The last compound ratio (namely JD : GD & BG : JB) is what is known today as the cross ratio of the collinear points J, G, D, and B in that order; it is denoted today by (J, G; D, B). So we have shown that this is independent of the choice of the particular straight line JD that crosses the three straight lines that concur at A. In particular
It does not matter on which side of A the straight line JE falls. In particular, the situation may be as in the next diagram, which is the diagram for Lemma X.
Just as before, we have (J, G; D, B) = (J, Z; H, E). Pappus does not explicitly prove this; but Lemma X is a converse, namely that if these two cross ratios are the same, and the straight lines BE and DH cross at A, then the points G, A, and Z must be collinear.
What we showed originally can be written as (J, ∞; K, L) = (J, G; D, B), with ∞ taking the place of the (nonexistent) intersection of JK and AG. Pappus shows this, in effect, in Lemma XI, whose diagram, however, has different lettering:
What Pappus shows is DE.ZH : EZ.HD :: GB : BE, which we may write as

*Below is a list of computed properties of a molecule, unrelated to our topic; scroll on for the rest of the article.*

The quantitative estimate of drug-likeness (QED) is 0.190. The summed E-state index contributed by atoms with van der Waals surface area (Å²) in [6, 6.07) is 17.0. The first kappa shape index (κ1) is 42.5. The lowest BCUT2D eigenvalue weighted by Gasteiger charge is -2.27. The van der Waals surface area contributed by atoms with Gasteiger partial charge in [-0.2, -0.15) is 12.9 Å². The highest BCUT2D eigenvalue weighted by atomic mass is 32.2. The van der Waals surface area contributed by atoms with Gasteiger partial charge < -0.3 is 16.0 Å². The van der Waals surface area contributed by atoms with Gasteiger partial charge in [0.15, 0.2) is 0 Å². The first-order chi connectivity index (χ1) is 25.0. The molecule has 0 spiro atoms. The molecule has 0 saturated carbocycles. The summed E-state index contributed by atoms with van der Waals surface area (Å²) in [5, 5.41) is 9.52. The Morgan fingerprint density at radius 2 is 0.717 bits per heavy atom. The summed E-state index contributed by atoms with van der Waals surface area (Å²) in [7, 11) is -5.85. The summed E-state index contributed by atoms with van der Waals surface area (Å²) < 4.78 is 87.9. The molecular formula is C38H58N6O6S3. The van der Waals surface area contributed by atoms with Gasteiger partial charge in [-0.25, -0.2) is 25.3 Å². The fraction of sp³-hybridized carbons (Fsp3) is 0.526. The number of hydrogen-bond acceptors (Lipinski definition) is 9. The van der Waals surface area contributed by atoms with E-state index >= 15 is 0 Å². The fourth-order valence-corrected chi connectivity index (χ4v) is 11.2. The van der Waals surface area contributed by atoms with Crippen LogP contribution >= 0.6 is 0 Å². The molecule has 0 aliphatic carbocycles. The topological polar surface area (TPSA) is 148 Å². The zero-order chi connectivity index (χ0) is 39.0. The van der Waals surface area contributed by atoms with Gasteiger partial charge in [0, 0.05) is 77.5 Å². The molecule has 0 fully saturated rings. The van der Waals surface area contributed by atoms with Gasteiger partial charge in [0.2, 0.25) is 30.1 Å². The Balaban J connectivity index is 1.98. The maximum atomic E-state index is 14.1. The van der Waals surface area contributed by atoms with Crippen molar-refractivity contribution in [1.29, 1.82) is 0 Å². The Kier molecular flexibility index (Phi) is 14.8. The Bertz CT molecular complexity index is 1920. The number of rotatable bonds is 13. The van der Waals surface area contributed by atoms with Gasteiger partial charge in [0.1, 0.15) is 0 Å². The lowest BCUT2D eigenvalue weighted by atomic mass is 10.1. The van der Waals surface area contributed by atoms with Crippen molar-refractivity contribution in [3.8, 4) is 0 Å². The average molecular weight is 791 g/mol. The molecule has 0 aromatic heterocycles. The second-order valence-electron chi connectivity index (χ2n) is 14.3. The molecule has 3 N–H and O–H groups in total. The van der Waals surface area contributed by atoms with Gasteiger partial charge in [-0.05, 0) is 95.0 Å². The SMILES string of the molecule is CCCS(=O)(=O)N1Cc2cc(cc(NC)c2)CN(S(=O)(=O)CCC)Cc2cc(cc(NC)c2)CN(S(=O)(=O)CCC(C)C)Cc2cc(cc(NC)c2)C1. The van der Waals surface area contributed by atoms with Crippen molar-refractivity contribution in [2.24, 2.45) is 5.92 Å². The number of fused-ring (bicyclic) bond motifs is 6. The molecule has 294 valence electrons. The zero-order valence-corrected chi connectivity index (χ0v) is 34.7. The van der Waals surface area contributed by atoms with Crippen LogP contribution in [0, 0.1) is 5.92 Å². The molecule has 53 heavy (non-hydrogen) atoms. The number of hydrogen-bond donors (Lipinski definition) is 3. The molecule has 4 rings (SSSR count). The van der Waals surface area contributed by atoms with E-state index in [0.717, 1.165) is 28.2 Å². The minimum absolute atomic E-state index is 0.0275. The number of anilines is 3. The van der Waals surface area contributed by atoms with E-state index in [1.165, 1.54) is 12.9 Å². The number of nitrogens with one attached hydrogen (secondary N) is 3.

The diagram for Lemma XII is:
The diagram for Lemma XIII is the same, but BA and DG, extended, meet at N. In any case, considering straight lines through G as cut by the three straight lines through A, (and accepting that equations of cross ratios remain valid after permutation of the entries,) we have by Lemma III or XI
Considering straight lines through D as cut by the three straight lines through B, we have
Thus (E, H; J, G) = (E, K; D, L), so by Lemma X, the points H, M, and K are collinear. That is, the points of intersection of the pairs of opposite sides of the hexagon ADEGBZ are collinear.
Lemmas XV and XVII are that, if the point M is determined as the intersection of HK and BG, then the points A, M, and D are collinear. That is, the points of intersection of the pairs of opposite sides of the hexagon BEKHZG are collinear.